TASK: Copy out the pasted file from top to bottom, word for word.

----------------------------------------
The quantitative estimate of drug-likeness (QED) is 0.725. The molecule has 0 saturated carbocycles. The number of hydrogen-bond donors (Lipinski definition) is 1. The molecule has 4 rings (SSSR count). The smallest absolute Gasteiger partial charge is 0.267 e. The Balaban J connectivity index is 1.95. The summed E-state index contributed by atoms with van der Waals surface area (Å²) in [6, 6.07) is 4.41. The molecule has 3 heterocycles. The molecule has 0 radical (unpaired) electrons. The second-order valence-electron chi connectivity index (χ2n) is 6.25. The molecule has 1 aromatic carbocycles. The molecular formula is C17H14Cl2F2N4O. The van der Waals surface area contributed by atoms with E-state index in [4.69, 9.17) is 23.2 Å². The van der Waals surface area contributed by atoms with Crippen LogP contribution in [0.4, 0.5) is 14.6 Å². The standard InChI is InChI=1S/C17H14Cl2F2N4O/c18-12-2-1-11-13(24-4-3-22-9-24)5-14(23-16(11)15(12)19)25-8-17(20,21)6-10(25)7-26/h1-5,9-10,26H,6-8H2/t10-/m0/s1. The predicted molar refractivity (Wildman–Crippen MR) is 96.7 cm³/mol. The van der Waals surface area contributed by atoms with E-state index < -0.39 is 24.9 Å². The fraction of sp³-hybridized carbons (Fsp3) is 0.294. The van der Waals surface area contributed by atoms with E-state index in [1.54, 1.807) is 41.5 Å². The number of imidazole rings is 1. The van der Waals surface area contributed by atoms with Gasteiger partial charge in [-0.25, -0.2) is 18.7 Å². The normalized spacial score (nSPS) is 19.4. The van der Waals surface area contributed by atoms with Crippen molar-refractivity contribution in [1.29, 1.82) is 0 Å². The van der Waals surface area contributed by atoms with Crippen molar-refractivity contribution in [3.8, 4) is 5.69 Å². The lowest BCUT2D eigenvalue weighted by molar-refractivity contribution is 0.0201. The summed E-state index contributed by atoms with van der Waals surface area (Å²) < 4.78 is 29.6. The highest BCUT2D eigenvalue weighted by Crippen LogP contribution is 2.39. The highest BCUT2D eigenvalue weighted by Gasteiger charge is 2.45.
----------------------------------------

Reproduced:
The quantitative estimate of drug-likeness (QED) is 0.725. The molecule has 0 saturated carbocycles. The number of hydrogen-bond donors (Lipinski definition) is 1. The molecule has 4 rings (SSSR count). The smallest absolute Gasteiger partial charge is 0.267 e. The Balaban J connectivity index is 1.95. The summed E-state index contributed by atoms with van der Waals surface area (Å²) in [6, 6.07) is 4.41. The molecule has 3 heterocycles. The molecule has 0 radical (unpaired) electrons. The second-order valence-electron chi connectivity index (χ2n) is 6.25. The molecule has 1 aromatic carbocycles. The molecular formula is C17H14Cl2F2N4O. The van der Waals surface area contributed by atoms with E-state index in [4.69, 9.17) is 23.2 Å². The van der Waals surface area contributed by atoms with Crippen LogP contribution in [0.4, 0.5) is 14.6 Å². The standard InChI is InChI=1S/C17H14Cl2F2N4O/c18-12-2-1-11-13(24-4-3-22-9-24)5-14(23-16(11)15(12)19)25-8-17(20,21)6-10(25)7-26/h1-5,9-10,26H,6-8H2/t10-/m0/s1. The predicted molar refractivity (Wildman–Crippen MR) is 96.7 cm³/mol. The van der Waals surface area contributed by atoms with E-state index < -0.39 is 24.9 Å². The fraction of sp³-hybridized carbons (Fsp3) is 0.294. The van der Waals surface area contributed by atoms with E-state index in [1.54, 1.807) is 41.5 Å². The number of imidazole rings is 1. The van der Waals surface area contributed by atoms with Gasteiger partial charge in [-0.25, -0.2) is 18.7 Å². The normalized spacial score (nSPS) is 19.4. The van der Waals surface area contributed by atoms with Crippen molar-refractivity contribution in [1.29, 1.82) is 0 Å². The van der Waals surface area contributed by atoms with Crippen molar-refractivity contribution in [3.8, 4) is 5.69 Å². The lowest BCUT2D eigenvalue weighted by molar-refractivity contribution is 0.0201. The summed E-state index contributed by atoms with van der Waals surface area (Å²) < 4.78 is 29.6. The highest BCUT2D eigenvalue weighted by Crippen LogP contribution is 2.39. The highest BCUT2D eigenvalue weighted by Gasteiger charge is 2.45.